Then Hannah announces that the tutor evening she mentioned a while ago is actually happening tomorrow, in the evening, at the same time as the open evening at the secondary school.

Well not quite at the same time, but there's a significant overlap.

So we had two places to be, at the same time.

We started to try and choose which activity had the highest priority.  Then Dave decided that we both ought to look around the school.

The problem is that the school open evening started at 5:00 but Dave wouldn't get there until 5:45.  The tutor evening started at 7:00 but was half an hour's drive from the open evening.

The final solution is a game of tag.  I get to the open evening at 5:00 do the tour and then Dave and I will overlap for about 30 minutes and then I'll go to the tutor evening.

Tuesday, 30 September 2014

Stupid sales strategy

I wanted to buy something on Amazon and needed three of them.
At the checkout I needed to adjust my quantity down because I was being restricted to just one item.
I have an Amazon Prime account so bought one item anyway. I tried to go through the buying process immediately to buy another and the site stopped me.
The next day I went back to Amazon and purchased a second item without any problem. 
The day after that I tried to buy another but they were on to me. They wouldn't let me go through checkout. So I used another Amazon account.
This means that instead of paying for one delivery service, Amazon are paying for three deliveries. This makes no sense to me at all.

Sunday, 28 September 2014

Mild Panic

Having dealt with solicitors and wills I know that getting my affairs in order would be a really useful thing to do for my children.

I read of Lynda Bellingham's news that she has terminal cancer and has chosen to die naturally by stopping chemotherapy.  

I experience mild panic when I hear things like that because if that were to happen to me then I haven't got things sorted.  My life isn't organised enough for me to die.

When I sort through things I'm keeping in the loft, for example, I try to have rules:

  1. Will I need it again in my lifetime?
  2. Is it sensible to store this or would I be better to buy another when I need it?
  3. If my children were sorting through my affairs would they choose to keep it or ditch it?

I'm not very good at sticking to my own rules and I know that my children won't choose to keep the majority of my belongings.

I'd quite like to ask their advice so I can be more efficient at sorting things but what they say now won't be the same answer I'd get from beyond the grave.

One thing my husband is taking control of is large, bulky photo albums.  We are sorting our photographic life before the digital camera and after the digital camera.  We are getting books printed that contain our memories.  They take up less space and are pre-sorted.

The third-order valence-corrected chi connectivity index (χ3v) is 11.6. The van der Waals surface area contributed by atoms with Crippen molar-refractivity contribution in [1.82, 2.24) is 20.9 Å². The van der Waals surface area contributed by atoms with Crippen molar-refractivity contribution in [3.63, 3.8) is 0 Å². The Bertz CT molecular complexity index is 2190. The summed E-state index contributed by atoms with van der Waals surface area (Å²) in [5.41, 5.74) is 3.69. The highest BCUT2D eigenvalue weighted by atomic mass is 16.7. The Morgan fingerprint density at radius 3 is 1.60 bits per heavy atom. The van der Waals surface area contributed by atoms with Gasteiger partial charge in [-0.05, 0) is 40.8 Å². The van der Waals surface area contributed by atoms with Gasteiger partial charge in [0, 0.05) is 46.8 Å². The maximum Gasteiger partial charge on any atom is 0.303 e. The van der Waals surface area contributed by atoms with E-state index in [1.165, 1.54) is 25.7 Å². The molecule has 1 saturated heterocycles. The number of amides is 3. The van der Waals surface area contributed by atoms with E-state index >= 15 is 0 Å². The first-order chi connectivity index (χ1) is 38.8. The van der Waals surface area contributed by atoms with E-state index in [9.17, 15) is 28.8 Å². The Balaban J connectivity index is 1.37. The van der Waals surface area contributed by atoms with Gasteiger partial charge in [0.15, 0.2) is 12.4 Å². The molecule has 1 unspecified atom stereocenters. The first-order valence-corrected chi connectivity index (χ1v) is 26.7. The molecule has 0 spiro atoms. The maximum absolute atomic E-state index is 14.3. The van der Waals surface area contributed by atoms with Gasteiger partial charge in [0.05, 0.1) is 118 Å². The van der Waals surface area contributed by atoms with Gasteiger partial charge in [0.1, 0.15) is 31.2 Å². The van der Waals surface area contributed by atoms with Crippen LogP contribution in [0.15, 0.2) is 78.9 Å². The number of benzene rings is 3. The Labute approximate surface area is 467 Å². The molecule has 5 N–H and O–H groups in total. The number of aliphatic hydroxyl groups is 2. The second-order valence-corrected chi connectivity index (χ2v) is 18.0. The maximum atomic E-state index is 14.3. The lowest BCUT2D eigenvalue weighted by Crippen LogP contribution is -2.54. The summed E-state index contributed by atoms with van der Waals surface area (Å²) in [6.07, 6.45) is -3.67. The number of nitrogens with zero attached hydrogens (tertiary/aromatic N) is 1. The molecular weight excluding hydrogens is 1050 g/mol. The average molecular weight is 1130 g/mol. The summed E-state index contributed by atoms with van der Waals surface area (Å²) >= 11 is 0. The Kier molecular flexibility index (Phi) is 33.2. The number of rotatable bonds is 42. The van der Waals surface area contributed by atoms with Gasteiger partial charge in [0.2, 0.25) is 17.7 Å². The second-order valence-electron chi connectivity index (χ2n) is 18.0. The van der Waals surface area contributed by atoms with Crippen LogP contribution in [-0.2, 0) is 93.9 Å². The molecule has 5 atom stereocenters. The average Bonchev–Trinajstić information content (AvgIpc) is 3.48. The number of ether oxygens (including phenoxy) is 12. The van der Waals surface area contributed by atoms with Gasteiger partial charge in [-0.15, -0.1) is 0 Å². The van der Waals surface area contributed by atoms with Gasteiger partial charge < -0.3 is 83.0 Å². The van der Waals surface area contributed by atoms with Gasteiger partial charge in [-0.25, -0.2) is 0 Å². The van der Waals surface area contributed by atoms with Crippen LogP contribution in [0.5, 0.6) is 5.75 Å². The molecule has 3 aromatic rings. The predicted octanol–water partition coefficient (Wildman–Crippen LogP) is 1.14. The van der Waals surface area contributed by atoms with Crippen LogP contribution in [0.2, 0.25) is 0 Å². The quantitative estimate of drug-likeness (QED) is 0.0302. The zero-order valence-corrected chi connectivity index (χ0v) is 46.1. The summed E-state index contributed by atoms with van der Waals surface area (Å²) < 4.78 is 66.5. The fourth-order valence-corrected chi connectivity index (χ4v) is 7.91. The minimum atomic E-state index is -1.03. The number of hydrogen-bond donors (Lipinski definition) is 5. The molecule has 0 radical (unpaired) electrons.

At least we don't have a three piece suite in the loft anymore, although there is a bed there.

I'm not "the hoarder next door" but I would quite like someone else to go through the loft and ditch stuff for me.

I have a horrible feeling though my legacy will be a mess requiring several skips and trips to the tip.

Saturday, 27 September 2014

Great Expectations

This is school choice time.  The time of year when pupils and parents visit schools to decide which is best for their little darlings.

We're considering grammar schools for Ethan because he's bright.  That isn't just my opinion  and I am aware parents are prone to over-estimating their offspring's abilities.

Other people tell me Ethan is bright: teachers tell me (as well as telling me his handwriting and presentation is dire), parents tell me because their children sit in the same class as Ethan and that is their view of him, and relatives tell me because Ethan memorises books full of facts and can appear knowledgable through the reciting of these facts.  I am well aware that others at Ethan's school are brighter; they just might exhibit more modesty.

People know Ethan's doing the 11+ exam.  I know how competitive the 11+ is and I am most definitely not sure whether Ethan will do well enough in the exam to gain a place at his school of choice.

Everyone else seems absolutely sure Ethan will do well and will "pass".

The problem with everyone else's expectations is that it piles on the pressure.  The "Oh, he'll be fine!" just increases the stress.  

Nobody wants to fail.  If there are no expectations then there is no failure.  If there are great expectations then there is the opportunity for great failure.

I'm keeping my fingers crossed.

Friday, 26 September 2014

Chocolate fondant pudding

Ethan had been drooling after an episode of The Great British Bake Off and was bemoaning his lack of culinary skill.

I told him to pick something he wanted to cook from my recipe book shelves and we'd give it a try.  If it was something I'd not made before then we'd both learn.  He chose Tana Ramsey's Hot Chocolate Puddings which are chocolate fondants in all but name.